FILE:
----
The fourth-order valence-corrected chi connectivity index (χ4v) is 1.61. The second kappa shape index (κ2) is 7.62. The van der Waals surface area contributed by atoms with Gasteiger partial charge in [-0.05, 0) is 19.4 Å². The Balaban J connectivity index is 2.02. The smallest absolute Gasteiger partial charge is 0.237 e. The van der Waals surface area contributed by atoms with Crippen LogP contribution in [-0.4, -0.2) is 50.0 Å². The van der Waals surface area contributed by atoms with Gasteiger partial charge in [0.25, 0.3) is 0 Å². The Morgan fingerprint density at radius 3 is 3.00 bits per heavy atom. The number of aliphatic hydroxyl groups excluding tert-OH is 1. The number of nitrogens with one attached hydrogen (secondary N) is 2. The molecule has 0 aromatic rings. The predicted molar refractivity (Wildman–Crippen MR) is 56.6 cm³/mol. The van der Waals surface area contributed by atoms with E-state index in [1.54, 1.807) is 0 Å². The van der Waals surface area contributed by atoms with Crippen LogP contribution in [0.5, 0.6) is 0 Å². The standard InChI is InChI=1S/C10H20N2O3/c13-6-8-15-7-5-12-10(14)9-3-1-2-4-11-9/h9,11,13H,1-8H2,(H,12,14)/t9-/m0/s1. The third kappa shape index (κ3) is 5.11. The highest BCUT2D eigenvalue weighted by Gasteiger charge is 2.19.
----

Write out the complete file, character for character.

The fourth-order valence-corrected chi connectivity index (χ4v) is 1.61. The second kappa shape index (κ2) is 7.62. The van der Waals surface area contributed by atoms with Gasteiger partial charge in [-0.05, 0) is 19.4 Å². The Balaban J connectivity index is 2.02. The smallest absolute Gasteiger partial charge is 0.237 e. The van der Waals surface area contributed by atoms with Crippen LogP contribution in [-0.4, -0.2) is 50.0 Å². The van der Waals surface area contributed by atoms with Gasteiger partial charge in [0.25, 0.3) is 0 Å². The Morgan fingerprint density at radius 3 is 3.00 bits per heavy atom. The number of aliphatic hydroxyl groups excluding tert-OH is 1. The number of nitrogens with one attached hydrogen (secondary N) is 2. The molecule has 0 aromatic rings. The predicted molar refractivity (Wildman–Crippen MR) is 56.6 cm³/mol. The van der Waals surface area contributed by atoms with E-state index in [1.54, 1.807) is 0 Å². The van der Waals surface area contributed by atoms with Crippen LogP contribution in [0.5, 0.6) is 0 Å². The standard InChI is InChI=1S/C10H20N2O3/c13-6-8-15-7-5-12-10(14)9-3-1-2-4-11-9/h9,11,13H,1-8H2,(H,12,14)/t9-/m0/s1. The third kappa shape index (κ3) is 5.11. The highest BCUT2D eigenvalue weighted by Gasteiger charge is 2.19.